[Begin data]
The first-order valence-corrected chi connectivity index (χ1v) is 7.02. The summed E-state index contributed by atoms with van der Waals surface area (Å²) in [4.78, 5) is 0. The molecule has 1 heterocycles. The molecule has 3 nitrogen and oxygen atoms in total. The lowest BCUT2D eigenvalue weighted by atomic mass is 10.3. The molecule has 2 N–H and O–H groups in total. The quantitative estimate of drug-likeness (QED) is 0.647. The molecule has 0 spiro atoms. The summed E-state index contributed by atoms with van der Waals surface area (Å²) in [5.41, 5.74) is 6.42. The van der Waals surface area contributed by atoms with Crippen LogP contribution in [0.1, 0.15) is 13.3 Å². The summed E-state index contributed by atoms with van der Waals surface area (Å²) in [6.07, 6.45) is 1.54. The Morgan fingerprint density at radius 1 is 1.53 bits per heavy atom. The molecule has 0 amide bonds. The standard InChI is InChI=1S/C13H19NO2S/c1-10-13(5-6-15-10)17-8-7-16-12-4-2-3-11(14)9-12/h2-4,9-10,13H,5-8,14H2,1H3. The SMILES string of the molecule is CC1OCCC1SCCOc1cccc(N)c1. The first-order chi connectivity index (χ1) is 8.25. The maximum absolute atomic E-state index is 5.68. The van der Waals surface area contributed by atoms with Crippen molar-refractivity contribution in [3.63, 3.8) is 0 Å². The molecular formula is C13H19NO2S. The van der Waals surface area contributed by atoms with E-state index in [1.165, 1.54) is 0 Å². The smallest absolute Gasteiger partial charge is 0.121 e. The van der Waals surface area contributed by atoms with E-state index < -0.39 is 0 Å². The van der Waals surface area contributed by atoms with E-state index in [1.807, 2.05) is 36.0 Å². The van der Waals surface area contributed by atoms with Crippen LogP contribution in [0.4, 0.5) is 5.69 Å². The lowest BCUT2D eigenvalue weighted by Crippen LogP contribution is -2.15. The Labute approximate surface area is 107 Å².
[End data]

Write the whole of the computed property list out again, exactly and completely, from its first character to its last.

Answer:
The first-order valence-corrected chi connectivity index (χ1v) is 7.02. The summed E-state index contributed by atoms with van der Waals surface area (Å²) in [4.78, 5) is 0. The molecule has 1 heterocycles. The molecule has 3 nitrogen and oxygen atoms in total. The lowest BCUT2D eigenvalue weighted by atomic mass is 10.3. The molecule has 2 N–H and O–H groups in total. The quantitative estimate of drug-likeness (QED) is 0.647. The molecule has 0 spiro atoms. The summed E-state index contributed by atoms with van der Waals surface area (Å²) in [5.41, 5.74) is 6.42. The van der Waals surface area contributed by atoms with Crippen LogP contribution in [0.1, 0.15) is 13.3 Å². The summed E-state index contributed by atoms with van der Waals surface area (Å²) in [6.07, 6.45) is 1.54. The Morgan fingerprint density at radius 1 is 1.53 bits per heavy atom. The molecule has 0 amide bonds. The standard InChI is InChI=1S/C13H19NO2S/c1-10-13(5-6-15-10)17-8-7-16-12-4-2-3-11(14)9-12/h2-4,9-10,13H,5-8,14H2,1H3. The SMILES string of the molecule is CC1OCCC1SCCOc1cccc(N)c1. The first-order chi connectivity index (χ1) is 8.25. The maximum absolute atomic E-state index is 5.68. The van der Waals surface area contributed by atoms with Crippen molar-refractivity contribution in [3.63, 3.8) is 0 Å². The molecular formula is C13H19NO2S. The van der Waals surface area contributed by atoms with E-state index in [1.165, 1.54) is 0 Å². The smallest absolute Gasteiger partial charge is 0.121 e. The van der Waals surface area contributed by atoms with E-state index < -0.39 is 0 Å². The van der Waals surface area contributed by atoms with E-state index in [1.807, 2.05) is 36.0 Å². The van der Waals surface area contributed by atoms with Crippen LogP contribution in [0.4, 0.5) is 5.69 Å². The lowest BCUT2D eigenvalue weighted by Crippen LogP contribution is -2.15. The Labute approximate surface area is 107 Å².